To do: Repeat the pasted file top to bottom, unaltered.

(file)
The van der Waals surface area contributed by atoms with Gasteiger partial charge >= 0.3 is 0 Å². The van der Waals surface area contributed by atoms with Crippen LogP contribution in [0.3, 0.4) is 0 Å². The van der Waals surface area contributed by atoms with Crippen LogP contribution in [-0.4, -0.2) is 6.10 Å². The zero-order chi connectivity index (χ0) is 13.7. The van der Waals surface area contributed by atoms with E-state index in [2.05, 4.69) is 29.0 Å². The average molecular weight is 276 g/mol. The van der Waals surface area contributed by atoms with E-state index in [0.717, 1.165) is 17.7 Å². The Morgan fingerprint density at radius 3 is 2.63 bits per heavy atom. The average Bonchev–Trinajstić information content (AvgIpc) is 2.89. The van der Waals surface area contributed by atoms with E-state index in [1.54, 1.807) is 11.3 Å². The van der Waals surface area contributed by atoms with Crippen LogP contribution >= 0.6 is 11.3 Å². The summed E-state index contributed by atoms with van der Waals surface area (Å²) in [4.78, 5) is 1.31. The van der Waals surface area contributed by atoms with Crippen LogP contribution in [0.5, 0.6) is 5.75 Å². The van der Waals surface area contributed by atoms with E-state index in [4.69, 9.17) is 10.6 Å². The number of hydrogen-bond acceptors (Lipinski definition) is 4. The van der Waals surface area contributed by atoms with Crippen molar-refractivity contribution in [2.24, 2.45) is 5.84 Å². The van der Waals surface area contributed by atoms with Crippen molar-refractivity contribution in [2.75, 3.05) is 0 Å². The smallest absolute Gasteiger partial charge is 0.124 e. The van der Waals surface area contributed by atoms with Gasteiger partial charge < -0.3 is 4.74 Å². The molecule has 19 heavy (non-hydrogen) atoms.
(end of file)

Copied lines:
The van der Waals surface area contributed by atoms with Gasteiger partial charge >= 0.3 is 0 Å². The van der Waals surface area contributed by atoms with Crippen LogP contribution in [0.3, 0.4) is 0 Å². The van der Waals surface area contributed by atoms with Crippen LogP contribution in [-0.4, -0.2) is 6.10 Å². The zero-order chi connectivity index (χ0) is 13.7. The van der Waals surface area contributed by atoms with E-state index in [2.05, 4.69) is 29.0 Å². The average molecular weight is 276 g/mol. The van der Waals surface area contributed by atoms with E-state index in [0.717, 1.165) is 17.7 Å². The Morgan fingerprint density at radius 3 is 2.63 bits per heavy atom. The average Bonchev–Trinajstić information content (AvgIpc) is 2.89. The van der Waals surface area contributed by atoms with E-state index in [1.54, 1.807) is 11.3 Å². The van der Waals surface area contributed by atoms with Crippen LogP contribution >= 0.6 is 11.3 Å². The summed E-state index contributed by atoms with van der Waals surface area (Å²) in [4.78, 5) is 1.31. The van der Waals surface area contributed by atoms with Crippen LogP contribution in [0.5, 0.6) is 5.75 Å². The van der Waals surface area contributed by atoms with E-state index in [4.69, 9.17) is 10.6 Å². The number of hydrogen-bond acceptors (Lipinski definition) is 4. The van der Waals surface area contributed by atoms with Crippen molar-refractivity contribution in [2.24, 2.45) is 5.84 Å². The van der Waals surface area contributed by atoms with Crippen molar-refractivity contribution in [2.75, 3.05) is 0 Å². The smallest absolute Gasteiger partial charge is 0.124 e. The van der Waals surface area contributed by atoms with Gasteiger partial charge < -0.3 is 4.74 Å². The molecule has 19 heavy (non-hydrogen) atoms.